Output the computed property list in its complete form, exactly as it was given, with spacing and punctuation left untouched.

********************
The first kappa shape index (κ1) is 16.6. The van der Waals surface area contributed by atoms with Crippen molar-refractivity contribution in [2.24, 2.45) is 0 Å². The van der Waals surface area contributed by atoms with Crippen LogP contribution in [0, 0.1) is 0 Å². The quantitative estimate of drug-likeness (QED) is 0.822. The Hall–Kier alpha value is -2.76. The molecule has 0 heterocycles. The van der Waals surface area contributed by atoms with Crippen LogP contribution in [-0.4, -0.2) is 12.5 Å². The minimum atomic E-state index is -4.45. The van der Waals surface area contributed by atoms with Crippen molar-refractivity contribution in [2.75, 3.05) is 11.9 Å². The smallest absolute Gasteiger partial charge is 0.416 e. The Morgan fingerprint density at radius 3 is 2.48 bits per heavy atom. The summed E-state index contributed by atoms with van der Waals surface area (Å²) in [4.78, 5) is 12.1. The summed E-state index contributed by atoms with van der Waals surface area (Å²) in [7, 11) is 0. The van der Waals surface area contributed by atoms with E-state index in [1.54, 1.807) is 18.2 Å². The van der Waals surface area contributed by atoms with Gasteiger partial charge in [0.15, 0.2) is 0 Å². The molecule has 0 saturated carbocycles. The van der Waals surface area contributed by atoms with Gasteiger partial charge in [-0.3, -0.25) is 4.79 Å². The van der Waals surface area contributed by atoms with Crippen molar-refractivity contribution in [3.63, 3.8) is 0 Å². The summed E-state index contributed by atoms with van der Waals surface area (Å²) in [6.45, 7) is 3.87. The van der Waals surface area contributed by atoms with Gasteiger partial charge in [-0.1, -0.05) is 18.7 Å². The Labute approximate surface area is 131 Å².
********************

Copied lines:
The first kappa shape index (κ1) is 16.6. The van der Waals surface area contributed by atoms with Crippen molar-refractivity contribution in [2.24, 2.45) is 0 Å². The van der Waals surface area contributed by atoms with Crippen LogP contribution in [0, 0.1) is 0 Å². The quantitative estimate of drug-likeness (QED) is 0.822. The Hall–Kier alpha value is -2.76. The molecule has 0 heterocycles. The van der Waals surface area contributed by atoms with Crippen LogP contribution in [-0.4, -0.2) is 12.5 Å². The minimum atomic E-state index is -4.45. The van der Waals surface area contributed by atoms with Crippen molar-refractivity contribution in [2.75, 3.05) is 11.9 Å². The smallest absolute Gasteiger partial charge is 0.416 e. The Morgan fingerprint density at radius 3 is 2.48 bits per heavy atom. The summed E-state index contributed by atoms with van der Waals surface area (Å²) in [4.78, 5) is 12.1. The summed E-state index contributed by atoms with van der Waals surface area (Å²) in [7, 11) is 0. The van der Waals surface area contributed by atoms with E-state index in [1.54, 1.807) is 18.2 Å². The van der Waals surface area contributed by atoms with Gasteiger partial charge in [0.15, 0.2) is 0 Å². The molecule has 0 saturated carbocycles. The van der Waals surface area contributed by atoms with Gasteiger partial charge in [-0.3, -0.25) is 4.79 Å². The van der Waals surface area contributed by atoms with Crippen molar-refractivity contribution in [3.63, 3.8) is 0 Å². The summed E-state index contributed by atoms with van der Waals surface area (Å²) in [6.45, 7) is 3.87. The van der Waals surface area contributed by atoms with Gasteiger partial charge in [-0.1, -0.05) is 18.7 Å². The Labute approximate surface area is 131 Å².